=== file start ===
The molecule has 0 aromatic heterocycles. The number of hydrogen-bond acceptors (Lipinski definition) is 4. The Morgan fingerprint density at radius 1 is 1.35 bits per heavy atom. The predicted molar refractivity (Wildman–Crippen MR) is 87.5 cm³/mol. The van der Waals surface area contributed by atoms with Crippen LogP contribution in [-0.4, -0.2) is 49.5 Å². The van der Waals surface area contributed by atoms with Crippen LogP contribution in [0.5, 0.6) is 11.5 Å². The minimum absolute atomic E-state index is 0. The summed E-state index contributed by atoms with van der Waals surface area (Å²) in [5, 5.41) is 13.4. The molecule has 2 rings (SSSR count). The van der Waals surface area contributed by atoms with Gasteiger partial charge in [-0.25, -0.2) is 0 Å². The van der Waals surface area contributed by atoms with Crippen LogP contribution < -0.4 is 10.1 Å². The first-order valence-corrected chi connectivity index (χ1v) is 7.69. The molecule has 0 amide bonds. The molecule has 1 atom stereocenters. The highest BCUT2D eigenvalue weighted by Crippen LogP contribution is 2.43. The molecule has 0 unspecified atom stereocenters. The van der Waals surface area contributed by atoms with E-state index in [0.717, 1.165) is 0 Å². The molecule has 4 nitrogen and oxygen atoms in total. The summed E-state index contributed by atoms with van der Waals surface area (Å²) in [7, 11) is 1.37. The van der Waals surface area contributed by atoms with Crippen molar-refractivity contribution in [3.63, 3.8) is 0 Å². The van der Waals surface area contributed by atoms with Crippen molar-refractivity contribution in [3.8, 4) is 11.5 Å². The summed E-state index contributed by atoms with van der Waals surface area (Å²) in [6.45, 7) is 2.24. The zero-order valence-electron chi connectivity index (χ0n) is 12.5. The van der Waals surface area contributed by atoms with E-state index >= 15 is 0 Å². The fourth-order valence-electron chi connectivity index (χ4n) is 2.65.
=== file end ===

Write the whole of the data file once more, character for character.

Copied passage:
The molecule has 0 aromatic heterocycles. The number of hydrogen-bond acceptors (Lipinski definition) is 4. The Morgan fingerprint density at radius 1 is 1.35 bits per heavy atom. The predicted molar refractivity (Wildman–Crippen MR) is 87.5 cm³/mol. The van der Waals surface area contributed by atoms with Crippen LogP contribution in [-0.4, -0.2) is 49.5 Å². The van der Waals surface area contributed by atoms with Crippen LogP contribution in [0.5, 0.6) is 11.5 Å². The minimum absolute atomic E-state index is 0. The summed E-state index contributed by atoms with van der Waals surface area (Å²) in [5, 5.41) is 13.4. The molecule has 2 rings (SSSR count). The van der Waals surface area contributed by atoms with Gasteiger partial charge in [-0.25, -0.2) is 0 Å². The van der Waals surface area contributed by atoms with Crippen LogP contribution < -0.4 is 10.1 Å². The first-order valence-corrected chi connectivity index (χ1v) is 7.69. The molecule has 0 amide bonds. The molecule has 1 atom stereocenters. The highest BCUT2D eigenvalue weighted by Crippen LogP contribution is 2.43. The molecule has 0 unspecified atom stereocenters. The van der Waals surface area contributed by atoms with E-state index in [0.717, 1.165) is 0 Å². The molecule has 4 nitrogen and oxygen atoms in total. The summed E-state index contributed by atoms with van der Waals surface area (Å²) in [7, 11) is 1.37. The van der Waals surface area contributed by atoms with Crippen molar-refractivity contribution in [3.63, 3.8) is 0 Å². The van der Waals surface area contributed by atoms with Crippen molar-refractivity contribution in [3.8, 4) is 11.5 Å². The summed E-state index contributed by atoms with van der Waals surface area (Å²) in [6.45, 7) is 2.24. The zero-order valence-electron chi connectivity index (χ0n) is 12.5. The van der Waals surface area contributed by atoms with E-state index >= 15 is 0 Å². The fourth-order valence-electron chi connectivity index (χ4n) is 2.65.